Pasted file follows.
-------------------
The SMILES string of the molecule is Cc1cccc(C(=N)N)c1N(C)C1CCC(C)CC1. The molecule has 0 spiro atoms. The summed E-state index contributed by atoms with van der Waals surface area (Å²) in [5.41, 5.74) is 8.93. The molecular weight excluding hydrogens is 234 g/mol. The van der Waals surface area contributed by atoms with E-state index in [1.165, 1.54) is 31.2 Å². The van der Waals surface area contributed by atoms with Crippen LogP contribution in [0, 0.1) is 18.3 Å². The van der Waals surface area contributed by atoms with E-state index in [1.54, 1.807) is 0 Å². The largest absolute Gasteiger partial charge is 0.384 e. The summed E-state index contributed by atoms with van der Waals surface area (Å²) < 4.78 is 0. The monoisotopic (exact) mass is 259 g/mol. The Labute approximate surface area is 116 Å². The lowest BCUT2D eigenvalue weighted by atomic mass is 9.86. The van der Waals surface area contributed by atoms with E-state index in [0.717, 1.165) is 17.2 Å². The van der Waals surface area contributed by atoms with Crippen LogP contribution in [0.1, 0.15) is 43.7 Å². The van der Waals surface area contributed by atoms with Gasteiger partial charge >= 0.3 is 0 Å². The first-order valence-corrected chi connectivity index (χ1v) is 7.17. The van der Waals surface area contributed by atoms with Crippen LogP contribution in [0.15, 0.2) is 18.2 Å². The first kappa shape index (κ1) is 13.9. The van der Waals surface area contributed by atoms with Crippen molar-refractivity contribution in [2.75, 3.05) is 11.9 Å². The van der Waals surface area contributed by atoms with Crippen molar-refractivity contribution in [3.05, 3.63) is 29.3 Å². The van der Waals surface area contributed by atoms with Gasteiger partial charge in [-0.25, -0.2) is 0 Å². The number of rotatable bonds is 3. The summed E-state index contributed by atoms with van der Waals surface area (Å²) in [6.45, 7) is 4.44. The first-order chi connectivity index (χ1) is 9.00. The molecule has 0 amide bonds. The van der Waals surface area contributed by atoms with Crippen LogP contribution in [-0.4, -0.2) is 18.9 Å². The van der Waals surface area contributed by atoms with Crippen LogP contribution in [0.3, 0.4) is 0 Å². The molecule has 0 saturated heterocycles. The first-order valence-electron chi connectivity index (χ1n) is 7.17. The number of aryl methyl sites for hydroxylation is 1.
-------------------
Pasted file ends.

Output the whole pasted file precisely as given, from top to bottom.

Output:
The SMILES string of the molecule is Cc1cccc(C(=N)N)c1N(C)C1CCC(C)CC1. The molecule has 0 spiro atoms. The summed E-state index contributed by atoms with van der Waals surface area (Å²) in [5.41, 5.74) is 8.93. The molecular weight excluding hydrogens is 234 g/mol. The van der Waals surface area contributed by atoms with E-state index in [1.165, 1.54) is 31.2 Å². The van der Waals surface area contributed by atoms with Crippen LogP contribution in [0, 0.1) is 18.3 Å². The van der Waals surface area contributed by atoms with E-state index in [1.54, 1.807) is 0 Å². The largest absolute Gasteiger partial charge is 0.384 e. The summed E-state index contributed by atoms with van der Waals surface area (Å²) < 4.78 is 0. The monoisotopic (exact) mass is 259 g/mol. The Labute approximate surface area is 116 Å². The lowest BCUT2D eigenvalue weighted by atomic mass is 9.86. The van der Waals surface area contributed by atoms with E-state index in [0.717, 1.165) is 17.2 Å². The van der Waals surface area contributed by atoms with Crippen LogP contribution in [0.1, 0.15) is 43.7 Å². The van der Waals surface area contributed by atoms with Gasteiger partial charge >= 0.3 is 0 Å². The first-order valence-corrected chi connectivity index (χ1v) is 7.17. The van der Waals surface area contributed by atoms with Crippen LogP contribution in [0.15, 0.2) is 18.2 Å². The first kappa shape index (κ1) is 13.9. The van der Waals surface area contributed by atoms with Crippen molar-refractivity contribution in [2.75, 3.05) is 11.9 Å². The van der Waals surface area contributed by atoms with Crippen molar-refractivity contribution in [3.05, 3.63) is 29.3 Å². The van der Waals surface area contributed by atoms with Gasteiger partial charge in [-0.25, -0.2) is 0 Å². The number of rotatable bonds is 3. The summed E-state index contributed by atoms with van der Waals surface area (Å²) in [6.45, 7) is 4.44. The first-order chi connectivity index (χ1) is 9.00. The molecule has 0 amide bonds. The van der Waals surface area contributed by atoms with Crippen LogP contribution in [-0.4, -0.2) is 18.9 Å². The van der Waals surface area contributed by atoms with Crippen LogP contribution in [0.3, 0.4) is 0 Å². The molecule has 0 saturated heterocycles. The first-order valence-electron chi connectivity index (χ1n) is 7.17. The number of aryl methyl sites for hydroxylation is 1.